In a situation of direct entitlement failure, food availability in shops may not go down very much even when total food availability sharply goes down. When during the Irish famine in late 1846, people were starving, Major Parker, the local Relief Inspector sent the following report on December 21st from Skibbereen: “On Saturday, notwithstanding all this distress, there was a market plentifully supplied with meat, bread, fish, in short everything. Similar reports from all over Ireland made Trevelyan insist that all the “resources” of the country should be, as he put it, “drawn out.” In fact, however, the apparently paradoxical situation had arisen from a decline in entitlement in excess of the supply of food. That situation is, in fact, quite a common occurrence in famines. What has to be guaranteed to prevent starvation is not food availability but food entitlement.
Archive for the ‘Famine’ Category
Between 1958 and 1962, an estimated 20 to 43 people died of hunger in China, which China’s official statistics claiming 15 million deaths and the highest estimates reporting a death toll of 45 million. For comparison, the death toll from World War 1 is estimated to be about 17 million. During the Chinese famine, people eventually survived on anything they could find, eventually going so far as to eat their dead and their own children.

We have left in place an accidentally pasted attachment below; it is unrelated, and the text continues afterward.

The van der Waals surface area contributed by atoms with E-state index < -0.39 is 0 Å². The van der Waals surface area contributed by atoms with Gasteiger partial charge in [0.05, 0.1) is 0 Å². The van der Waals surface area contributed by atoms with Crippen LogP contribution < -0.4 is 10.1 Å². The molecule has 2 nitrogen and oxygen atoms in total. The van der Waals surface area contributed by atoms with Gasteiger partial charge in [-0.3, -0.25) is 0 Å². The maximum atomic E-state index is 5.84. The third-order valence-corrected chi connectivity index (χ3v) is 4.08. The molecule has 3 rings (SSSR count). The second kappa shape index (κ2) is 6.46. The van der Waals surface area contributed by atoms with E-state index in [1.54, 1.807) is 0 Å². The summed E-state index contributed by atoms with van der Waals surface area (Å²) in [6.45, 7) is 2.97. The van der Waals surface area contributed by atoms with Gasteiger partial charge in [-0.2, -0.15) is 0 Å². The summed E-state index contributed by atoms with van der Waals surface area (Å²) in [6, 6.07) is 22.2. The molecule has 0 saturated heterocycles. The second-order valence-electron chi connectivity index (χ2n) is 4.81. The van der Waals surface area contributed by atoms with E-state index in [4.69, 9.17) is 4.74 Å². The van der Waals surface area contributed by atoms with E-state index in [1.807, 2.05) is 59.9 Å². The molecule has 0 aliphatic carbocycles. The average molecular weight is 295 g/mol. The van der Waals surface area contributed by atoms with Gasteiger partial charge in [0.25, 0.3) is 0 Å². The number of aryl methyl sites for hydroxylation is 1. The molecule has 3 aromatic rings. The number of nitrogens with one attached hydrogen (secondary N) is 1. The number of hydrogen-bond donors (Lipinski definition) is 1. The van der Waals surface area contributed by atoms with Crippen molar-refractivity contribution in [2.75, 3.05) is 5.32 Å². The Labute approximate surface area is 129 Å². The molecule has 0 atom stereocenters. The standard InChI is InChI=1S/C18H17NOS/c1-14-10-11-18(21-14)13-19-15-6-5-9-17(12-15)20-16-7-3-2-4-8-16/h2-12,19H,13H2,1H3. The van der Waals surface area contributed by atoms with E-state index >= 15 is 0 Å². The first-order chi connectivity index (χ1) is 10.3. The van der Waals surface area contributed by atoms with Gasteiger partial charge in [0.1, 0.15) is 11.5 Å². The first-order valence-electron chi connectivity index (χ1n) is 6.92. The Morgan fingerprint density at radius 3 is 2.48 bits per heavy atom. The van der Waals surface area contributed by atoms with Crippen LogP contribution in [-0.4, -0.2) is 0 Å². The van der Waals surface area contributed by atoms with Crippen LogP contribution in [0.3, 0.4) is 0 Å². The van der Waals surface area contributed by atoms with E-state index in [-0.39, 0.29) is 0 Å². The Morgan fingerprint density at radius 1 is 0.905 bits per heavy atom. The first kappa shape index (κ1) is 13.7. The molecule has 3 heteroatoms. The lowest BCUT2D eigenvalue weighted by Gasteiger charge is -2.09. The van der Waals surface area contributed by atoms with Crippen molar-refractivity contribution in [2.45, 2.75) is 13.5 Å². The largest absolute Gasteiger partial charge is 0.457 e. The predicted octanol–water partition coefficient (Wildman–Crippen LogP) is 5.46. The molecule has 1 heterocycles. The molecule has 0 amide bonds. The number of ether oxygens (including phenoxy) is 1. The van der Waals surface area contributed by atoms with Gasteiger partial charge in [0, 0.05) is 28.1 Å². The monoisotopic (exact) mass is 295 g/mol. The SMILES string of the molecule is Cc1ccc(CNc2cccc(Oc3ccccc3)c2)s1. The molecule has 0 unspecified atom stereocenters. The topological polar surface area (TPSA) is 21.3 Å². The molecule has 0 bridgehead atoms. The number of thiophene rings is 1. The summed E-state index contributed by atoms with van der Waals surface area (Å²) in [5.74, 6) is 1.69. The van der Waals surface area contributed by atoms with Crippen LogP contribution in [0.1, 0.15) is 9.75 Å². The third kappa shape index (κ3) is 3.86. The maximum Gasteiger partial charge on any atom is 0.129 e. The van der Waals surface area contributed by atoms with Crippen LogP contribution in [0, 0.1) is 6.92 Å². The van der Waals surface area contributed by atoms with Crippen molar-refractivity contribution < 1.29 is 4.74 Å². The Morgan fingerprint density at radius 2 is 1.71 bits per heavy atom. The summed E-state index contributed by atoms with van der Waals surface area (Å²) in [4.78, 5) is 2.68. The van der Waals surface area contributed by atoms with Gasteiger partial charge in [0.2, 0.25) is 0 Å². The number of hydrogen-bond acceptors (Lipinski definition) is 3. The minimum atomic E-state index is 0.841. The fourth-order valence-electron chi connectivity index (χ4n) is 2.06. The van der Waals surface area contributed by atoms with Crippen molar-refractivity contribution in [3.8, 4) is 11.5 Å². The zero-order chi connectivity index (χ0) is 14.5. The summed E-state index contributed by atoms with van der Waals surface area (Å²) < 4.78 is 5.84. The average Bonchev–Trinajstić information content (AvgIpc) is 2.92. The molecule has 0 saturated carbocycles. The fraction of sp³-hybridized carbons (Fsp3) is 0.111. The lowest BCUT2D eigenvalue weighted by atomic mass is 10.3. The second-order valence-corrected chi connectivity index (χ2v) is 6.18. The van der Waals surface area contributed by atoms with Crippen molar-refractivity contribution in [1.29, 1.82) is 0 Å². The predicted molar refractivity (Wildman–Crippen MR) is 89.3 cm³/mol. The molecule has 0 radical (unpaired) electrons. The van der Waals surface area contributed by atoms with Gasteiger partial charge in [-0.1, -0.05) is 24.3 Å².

The NPR story discusses Tombstone, a book which just came out in English and which took Chinese reporter Yang Jisheng 10 years of working in secrecy to write. I’m about 100 pages into the book. It is a fascinating and monumental account of China’s Great Famine. And as one might reasonably expect, it is banned in China. (more…)
Anecdotally, one would be tempted to infer the existence of a strong positive relationship between higher food prices and poverty. After all, it is the poor who spend a higher share of their food on basic staples and have the least means to buy food with their meager income. And several studies using the available, imperfect data tend to confirm that relationship.
This is despite the fact that three quarters of poor people live in rural areas and the majority of them earn their living from farming. Some poor farmers produce more food than they consume and hence benefit from higher prices, but many others are net buyers of food and hence lose out when food prices rise. But identifying which households gain and which lose, and hence the overall impact on poverty, requires knowledge of this relationship for all vulnerable households. A major problem is that we still lack the data for accurately gauging who, for a given level of production and pattern of food consumption and purchases, is more likely to be negatively impacted by higher food prices.
From a post by Gero Carletto over at the Development Impact blog.
This is a point that is too often forgotten by nonexperts when discussing the effects of high food prices: that rising food prices (much like food price volatility) generates winners and losers. (more…)